English author and literary critic D. H. Lawrence writes in Fantasia of the Unconscious:
I am not a proper archaeologist nor an anthropologist nor an ethnologist. I am no "scholar" of any sort. But I am very grateful to scholars for their sound work. I have found hints, suggestions for what I say here in all kinds of scholarly books, from the Yoga and Plato and St. John the Evangel and the early Greek philosophers like Herakleitos down to Fraser and his "Golden Bough," and even Freud and Frobenius. Even then I only remember hints - and I proceed by intuition. This leaves you quite free to dismiss the whole wordy mass of revolting nonsense, without a qualm.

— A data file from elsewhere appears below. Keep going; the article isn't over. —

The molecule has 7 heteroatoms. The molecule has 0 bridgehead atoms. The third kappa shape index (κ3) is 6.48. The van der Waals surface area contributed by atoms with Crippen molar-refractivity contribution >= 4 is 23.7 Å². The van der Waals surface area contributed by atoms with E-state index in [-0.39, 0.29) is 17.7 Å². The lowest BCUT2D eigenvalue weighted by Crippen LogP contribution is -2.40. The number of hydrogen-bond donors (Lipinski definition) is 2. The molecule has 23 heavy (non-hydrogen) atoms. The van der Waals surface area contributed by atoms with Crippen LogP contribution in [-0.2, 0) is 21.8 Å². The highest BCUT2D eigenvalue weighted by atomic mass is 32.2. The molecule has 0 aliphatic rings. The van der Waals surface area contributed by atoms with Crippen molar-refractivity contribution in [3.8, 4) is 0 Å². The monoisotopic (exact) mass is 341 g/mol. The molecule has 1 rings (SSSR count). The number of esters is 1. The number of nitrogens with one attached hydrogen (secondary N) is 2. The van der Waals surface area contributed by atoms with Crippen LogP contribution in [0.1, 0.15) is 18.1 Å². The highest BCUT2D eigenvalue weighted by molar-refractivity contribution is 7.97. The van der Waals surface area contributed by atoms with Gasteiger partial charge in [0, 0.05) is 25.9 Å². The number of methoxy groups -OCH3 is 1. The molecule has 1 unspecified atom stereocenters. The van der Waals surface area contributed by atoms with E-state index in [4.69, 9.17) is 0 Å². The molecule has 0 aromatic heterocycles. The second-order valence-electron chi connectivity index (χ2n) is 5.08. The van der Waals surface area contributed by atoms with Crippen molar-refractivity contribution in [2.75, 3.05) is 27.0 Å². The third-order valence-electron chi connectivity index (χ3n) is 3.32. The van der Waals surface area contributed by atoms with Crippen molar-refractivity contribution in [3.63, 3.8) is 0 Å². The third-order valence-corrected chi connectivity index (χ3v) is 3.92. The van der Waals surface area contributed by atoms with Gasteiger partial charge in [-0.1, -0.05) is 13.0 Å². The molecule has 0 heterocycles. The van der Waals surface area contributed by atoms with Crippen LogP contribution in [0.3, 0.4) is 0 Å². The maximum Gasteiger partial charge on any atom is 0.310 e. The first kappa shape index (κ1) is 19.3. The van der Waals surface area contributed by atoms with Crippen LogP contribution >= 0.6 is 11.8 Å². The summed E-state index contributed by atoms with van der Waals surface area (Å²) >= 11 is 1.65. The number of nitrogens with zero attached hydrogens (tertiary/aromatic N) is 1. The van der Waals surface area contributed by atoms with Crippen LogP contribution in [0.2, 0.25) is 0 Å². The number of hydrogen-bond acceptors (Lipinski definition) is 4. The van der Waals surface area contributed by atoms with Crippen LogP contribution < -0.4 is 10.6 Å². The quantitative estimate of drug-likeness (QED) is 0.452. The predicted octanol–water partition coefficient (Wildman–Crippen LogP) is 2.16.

Only let me say, that to my mind there is a great field of science which is as yet quite closed to us. I refer to the science which proceeds in terms of life and is established on data of living experience and of sure intuition. Call it subjective science if you like. Our objective science of modern knowledge concerns itself only with phenomena, and with phenomena as regarded in their cause-and-effect relationship. I have nothing to say against our science. It is perfect as far as it goes. But to regard it as exhausting the whole scope of human possibility in knowledge seems to me just puerile. Our science is a science of the dead world. Even biology never considers life, but only mechanistic functioning and apparatus of life.